His fatal strike was admittedly lucky, but expected all the same; seven other demon lords were felled in necessary triumphs to set the current stage of battle. Ultimate victory was proving itself a natural consequence of the HellHunter’s momentum, it seemed. He had carved through hordes of hellions and rejected the temptations of euphoric delights offered from a plane of pleasure too incomprehensible for mortal minds, if he would only forfeit his quest. And now, the final Hellgate beckoned, promised by ancient prophesy to surrender its cursed seal before the gathering of the eight pendants, somewhere on the edge of the Great Earth.

Silence had settled like dust around the HellHunter until it was abruptly broken. “Mine kill was stolen,” came the snarl of a voice through the thickening black of the temple’s shadows. The warrior tensed and turned his head towards the growl, eyes widened with a peculiar blend of concern and relief. Despite the familiarity, the warrior was never truly comfortable with the demoness…

The black seemed to peel away from a woman as she stepped forward, glowing a fluorescent violet from her face and striking, amethyst eyes. Two small horns jutted from top of her brow, curtained by raven-feathered hair that blended like mist into the darkness around it. An elegant drape of skin just below her chin suggested a well-nourished regality, punctuated by a crown of thorns above her head, floating like a halo. Her leather armor was the color of dried blood and hugged tightly against her skin, with prominent straps around her gloves, boots, neckline, and midsection. A metallic plate on her chest flaunted the symbol of the Cross’ed; both holy and unholy with its pair of crosspieces. Her left wrist revealed the tattooed insignia of a demon huntress to those few in the world who recognized it.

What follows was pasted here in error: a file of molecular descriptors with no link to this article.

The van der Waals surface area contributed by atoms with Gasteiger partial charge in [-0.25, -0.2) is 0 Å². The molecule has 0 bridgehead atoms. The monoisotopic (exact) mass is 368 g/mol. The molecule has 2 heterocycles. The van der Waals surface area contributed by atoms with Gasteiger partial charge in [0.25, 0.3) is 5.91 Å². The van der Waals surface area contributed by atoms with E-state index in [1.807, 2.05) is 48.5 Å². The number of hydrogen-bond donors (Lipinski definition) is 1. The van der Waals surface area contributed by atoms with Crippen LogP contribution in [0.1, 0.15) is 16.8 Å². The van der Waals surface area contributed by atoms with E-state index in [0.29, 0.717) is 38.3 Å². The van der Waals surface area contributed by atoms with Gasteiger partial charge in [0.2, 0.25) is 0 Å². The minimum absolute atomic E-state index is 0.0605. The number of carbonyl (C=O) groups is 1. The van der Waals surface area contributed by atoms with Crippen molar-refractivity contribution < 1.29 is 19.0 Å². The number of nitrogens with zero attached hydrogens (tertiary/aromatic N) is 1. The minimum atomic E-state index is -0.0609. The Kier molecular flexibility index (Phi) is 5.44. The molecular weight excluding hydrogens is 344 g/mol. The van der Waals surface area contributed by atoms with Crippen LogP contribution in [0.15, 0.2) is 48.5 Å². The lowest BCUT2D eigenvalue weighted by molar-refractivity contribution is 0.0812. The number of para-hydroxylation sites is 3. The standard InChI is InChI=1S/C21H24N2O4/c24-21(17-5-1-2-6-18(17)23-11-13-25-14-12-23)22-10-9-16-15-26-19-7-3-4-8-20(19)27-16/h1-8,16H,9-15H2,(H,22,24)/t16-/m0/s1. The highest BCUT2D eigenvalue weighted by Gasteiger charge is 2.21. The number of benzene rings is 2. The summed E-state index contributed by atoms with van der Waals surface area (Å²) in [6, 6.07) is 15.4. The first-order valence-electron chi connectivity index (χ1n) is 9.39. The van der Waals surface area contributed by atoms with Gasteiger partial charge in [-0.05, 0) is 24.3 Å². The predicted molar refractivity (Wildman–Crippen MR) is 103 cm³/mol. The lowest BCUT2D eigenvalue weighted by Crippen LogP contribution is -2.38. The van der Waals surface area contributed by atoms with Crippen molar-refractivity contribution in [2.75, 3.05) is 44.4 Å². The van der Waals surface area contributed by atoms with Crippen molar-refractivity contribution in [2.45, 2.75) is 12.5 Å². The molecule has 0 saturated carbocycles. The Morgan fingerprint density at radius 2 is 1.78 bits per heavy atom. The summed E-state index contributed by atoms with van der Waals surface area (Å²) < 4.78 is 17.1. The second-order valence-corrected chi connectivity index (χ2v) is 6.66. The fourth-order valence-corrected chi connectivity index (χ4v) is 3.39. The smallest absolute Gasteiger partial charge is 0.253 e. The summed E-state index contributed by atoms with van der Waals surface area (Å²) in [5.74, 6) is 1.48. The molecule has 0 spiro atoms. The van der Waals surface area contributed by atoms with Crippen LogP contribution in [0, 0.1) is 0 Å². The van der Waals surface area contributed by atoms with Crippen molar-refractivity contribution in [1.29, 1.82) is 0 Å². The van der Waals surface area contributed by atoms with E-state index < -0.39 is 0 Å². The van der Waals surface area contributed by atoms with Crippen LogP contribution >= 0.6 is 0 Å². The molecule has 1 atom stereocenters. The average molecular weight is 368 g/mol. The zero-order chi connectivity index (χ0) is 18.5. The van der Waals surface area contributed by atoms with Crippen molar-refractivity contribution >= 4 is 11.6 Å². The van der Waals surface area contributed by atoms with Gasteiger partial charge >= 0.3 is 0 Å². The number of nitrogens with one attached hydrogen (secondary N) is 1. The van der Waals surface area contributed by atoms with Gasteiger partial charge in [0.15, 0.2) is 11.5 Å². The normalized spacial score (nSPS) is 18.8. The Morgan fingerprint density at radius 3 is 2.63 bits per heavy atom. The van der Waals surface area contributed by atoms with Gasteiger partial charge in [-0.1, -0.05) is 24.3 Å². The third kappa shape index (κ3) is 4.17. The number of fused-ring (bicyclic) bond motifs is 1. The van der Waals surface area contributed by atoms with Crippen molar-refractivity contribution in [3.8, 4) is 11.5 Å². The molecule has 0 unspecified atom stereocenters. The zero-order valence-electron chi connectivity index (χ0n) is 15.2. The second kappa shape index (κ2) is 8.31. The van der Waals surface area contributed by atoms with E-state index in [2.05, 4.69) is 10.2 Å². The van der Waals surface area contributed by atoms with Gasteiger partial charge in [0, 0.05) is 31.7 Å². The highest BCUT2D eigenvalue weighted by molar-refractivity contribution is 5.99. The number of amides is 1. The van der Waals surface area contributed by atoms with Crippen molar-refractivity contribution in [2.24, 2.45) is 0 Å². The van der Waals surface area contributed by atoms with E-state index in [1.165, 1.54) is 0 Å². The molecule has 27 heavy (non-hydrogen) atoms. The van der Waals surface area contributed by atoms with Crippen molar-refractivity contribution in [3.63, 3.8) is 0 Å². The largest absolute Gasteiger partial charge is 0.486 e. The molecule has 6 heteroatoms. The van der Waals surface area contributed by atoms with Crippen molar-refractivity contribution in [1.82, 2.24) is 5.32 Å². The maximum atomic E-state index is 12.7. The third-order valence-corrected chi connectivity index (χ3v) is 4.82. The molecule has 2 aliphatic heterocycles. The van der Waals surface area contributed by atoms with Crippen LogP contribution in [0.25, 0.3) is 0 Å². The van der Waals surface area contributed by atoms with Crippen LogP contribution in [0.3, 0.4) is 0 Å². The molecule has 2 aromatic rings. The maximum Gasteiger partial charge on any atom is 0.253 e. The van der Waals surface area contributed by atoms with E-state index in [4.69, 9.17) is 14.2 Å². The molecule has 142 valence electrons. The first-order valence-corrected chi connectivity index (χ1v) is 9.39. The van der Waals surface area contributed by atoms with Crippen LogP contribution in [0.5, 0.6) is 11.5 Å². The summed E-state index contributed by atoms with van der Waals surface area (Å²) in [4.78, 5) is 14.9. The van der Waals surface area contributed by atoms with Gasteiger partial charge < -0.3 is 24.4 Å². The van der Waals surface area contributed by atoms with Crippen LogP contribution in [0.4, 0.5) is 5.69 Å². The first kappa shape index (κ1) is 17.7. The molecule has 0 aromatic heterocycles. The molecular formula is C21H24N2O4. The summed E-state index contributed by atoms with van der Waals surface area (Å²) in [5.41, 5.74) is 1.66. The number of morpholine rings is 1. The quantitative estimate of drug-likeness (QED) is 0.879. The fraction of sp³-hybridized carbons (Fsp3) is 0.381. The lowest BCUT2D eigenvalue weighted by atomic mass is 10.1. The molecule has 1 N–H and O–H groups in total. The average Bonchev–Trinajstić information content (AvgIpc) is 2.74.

Shiva’ra eyes glared their blame towards the HellHunter, who carried the mortal name of Charles Morschew. He was tall, somewhere between six and seven lengths, his olive skin rugged and calloused from countless battles and wounds. The look in his charcoal eyes wavered between fierce determination and thoughtful observance, as if his enduring battle against evil had split his demeanor into two distinct halves. He was the chosen paladin of a warrior tribe long thought extinct, trained by the Golden Knight’s Order and tutored in alchemy. His armor was the color of scuffed silver, with flaking green and red stripes boasting the empire’s royal colors. His face was almost handsome, with a number of scars traveling along his squared jawline, and one across his right eye pulling into his dark, wavy hair.

“I beg your pardon, Shiva’ra the Betrayer,” Charles lifted from his lips, his forehead dipping almost reverently. “My convictions gave way to impatience, and I’ve robbed you of what was rightfully yours.”